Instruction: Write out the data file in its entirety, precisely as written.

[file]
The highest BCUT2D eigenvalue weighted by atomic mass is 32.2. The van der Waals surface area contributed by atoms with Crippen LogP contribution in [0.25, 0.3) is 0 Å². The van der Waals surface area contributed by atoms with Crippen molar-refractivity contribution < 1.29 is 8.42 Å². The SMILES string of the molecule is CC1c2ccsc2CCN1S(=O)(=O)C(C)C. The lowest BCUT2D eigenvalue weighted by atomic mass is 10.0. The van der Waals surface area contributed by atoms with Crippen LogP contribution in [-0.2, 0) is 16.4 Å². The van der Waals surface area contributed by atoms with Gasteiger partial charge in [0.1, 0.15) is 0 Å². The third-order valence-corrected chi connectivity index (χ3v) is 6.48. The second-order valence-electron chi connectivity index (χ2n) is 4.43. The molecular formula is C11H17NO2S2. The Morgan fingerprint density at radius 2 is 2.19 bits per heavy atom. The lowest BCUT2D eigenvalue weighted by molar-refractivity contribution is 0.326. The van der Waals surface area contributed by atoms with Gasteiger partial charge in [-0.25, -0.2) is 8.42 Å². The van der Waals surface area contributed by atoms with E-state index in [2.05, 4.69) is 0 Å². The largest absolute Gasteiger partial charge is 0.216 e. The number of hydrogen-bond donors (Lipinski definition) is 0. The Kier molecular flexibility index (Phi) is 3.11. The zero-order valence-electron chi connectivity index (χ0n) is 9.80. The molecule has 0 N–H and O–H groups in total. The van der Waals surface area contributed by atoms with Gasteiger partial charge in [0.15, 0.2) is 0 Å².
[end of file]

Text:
The highest BCUT2D eigenvalue weighted by atomic mass is 32.2. The van der Waals surface area contributed by atoms with Crippen LogP contribution in [0.25, 0.3) is 0 Å². The van der Waals surface area contributed by atoms with Crippen molar-refractivity contribution < 1.29 is 8.42 Å². The SMILES string of the molecule is CC1c2ccsc2CCN1S(=O)(=O)C(C)C. The lowest BCUT2D eigenvalue weighted by atomic mass is 10.0. The van der Waals surface area contributed by atoms with Crippen LogP contribution in [-0.2, 0) is 16.4 Å². The van der Waals surface area contributed by atoms with Gasteiger partial charge in [0.1, 0.15) is 0 Å². The third-order valence-corrected chi connectivity index (χ3v) is 6.48. The second-order valence-electron chi connectivity index (χ2n) is 4.43. The molecular formula is C11H17NO2S2. The Morgan fingerprint density at radius 2 is 2.19 bits per heavy atom. The lowest BCUT2D eigenvalue weighted by molar-refractivity contribution is 0.326. The van der Waals surface area contributed by atoms with Gasteiger partial charge in [-0.25, -0.2) is 8.42 Å². The van der Waals surface area contributed by atoms with E-state index in [2.05, 4.69) is 0 Å². The largest absolute Gasteiger partial charge is 0.216 e. The number of hydrogen-bond donors (Lipinski definition) is 0. The Kier molecular flexibility index (Phi) is 3.11. The zero-order valence-electron chi connectivity index (χ0n) is 9.80. The molecule has 0 N–H and O–H groups in total. The van der Waals surface area contributed by atoms with Gasteiger partial charge in [0.15, 0.2) is 0 Å².